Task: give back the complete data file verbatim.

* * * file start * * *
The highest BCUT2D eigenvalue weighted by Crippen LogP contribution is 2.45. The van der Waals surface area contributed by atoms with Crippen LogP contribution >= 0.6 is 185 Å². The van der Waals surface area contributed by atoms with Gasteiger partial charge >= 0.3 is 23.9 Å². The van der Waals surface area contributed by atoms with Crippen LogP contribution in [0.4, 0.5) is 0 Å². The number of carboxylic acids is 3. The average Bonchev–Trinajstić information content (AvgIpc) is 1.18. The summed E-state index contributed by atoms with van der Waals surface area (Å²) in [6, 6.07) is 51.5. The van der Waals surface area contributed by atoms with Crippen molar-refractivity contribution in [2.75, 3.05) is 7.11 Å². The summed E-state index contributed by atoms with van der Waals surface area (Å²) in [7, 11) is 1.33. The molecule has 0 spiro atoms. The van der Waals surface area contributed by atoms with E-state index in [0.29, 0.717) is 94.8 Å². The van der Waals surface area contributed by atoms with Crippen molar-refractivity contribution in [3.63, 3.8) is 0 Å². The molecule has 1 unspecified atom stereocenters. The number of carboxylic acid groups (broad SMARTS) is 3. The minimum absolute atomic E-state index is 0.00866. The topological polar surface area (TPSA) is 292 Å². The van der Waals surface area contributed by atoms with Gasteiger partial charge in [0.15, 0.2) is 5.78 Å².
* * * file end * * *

The highest BCUT2D eigenvalue weighted by Crippen LogP contribution is 2.45. The van der Waals surface area contributed by atoms with Crippen LogP contribution >= 0.6 is 185 Å². The van der Waals surface area contributed by atoms with Gasteiger partial charge >= 0.3 is 23.9 Å². The van der Waals surface area contributed by atoms with Crippen LogP contribution in [0.4, 0.5) is 0 Å². The number of carboxylic acids is 3. The average Bonchev–Trinajstić information content (AvgIpc) is 1.18. The summed E-state index contributed by atoms with van der Waals surface area (Å²) in [6, 6.07) is 51.5. The van der Waals surface area contributed by atoms with Crippen molar-refractivity contribution in [2.75, 3.05) is 7.11 Å². The summed E-state index contributed by atoms with van der Waals surface area (Å²) in [7, 11) is 1.33. The molecule has 0 spiro atoms. The van der Waals surface area contributed by atoms with E-state index in [0.29, 0.717) is 94.8 Å². The van der Waals surface area contributed by atoms with Crippen molar-refractivity contribution in [3.63, 3.8) is 0 Å². The molecule has 1 unspecified atom stereocenters. The number of carboxylic acid groups (broad SMARTS) is 3. The minimum absolute atomic E-state index is 0.00866. The topological polar surface area (TPSA) is 292 Å². The van der Waals surface area contributed by atoms with Gasteiger partial charge in [0.15, 0.2) is 5.78 Å².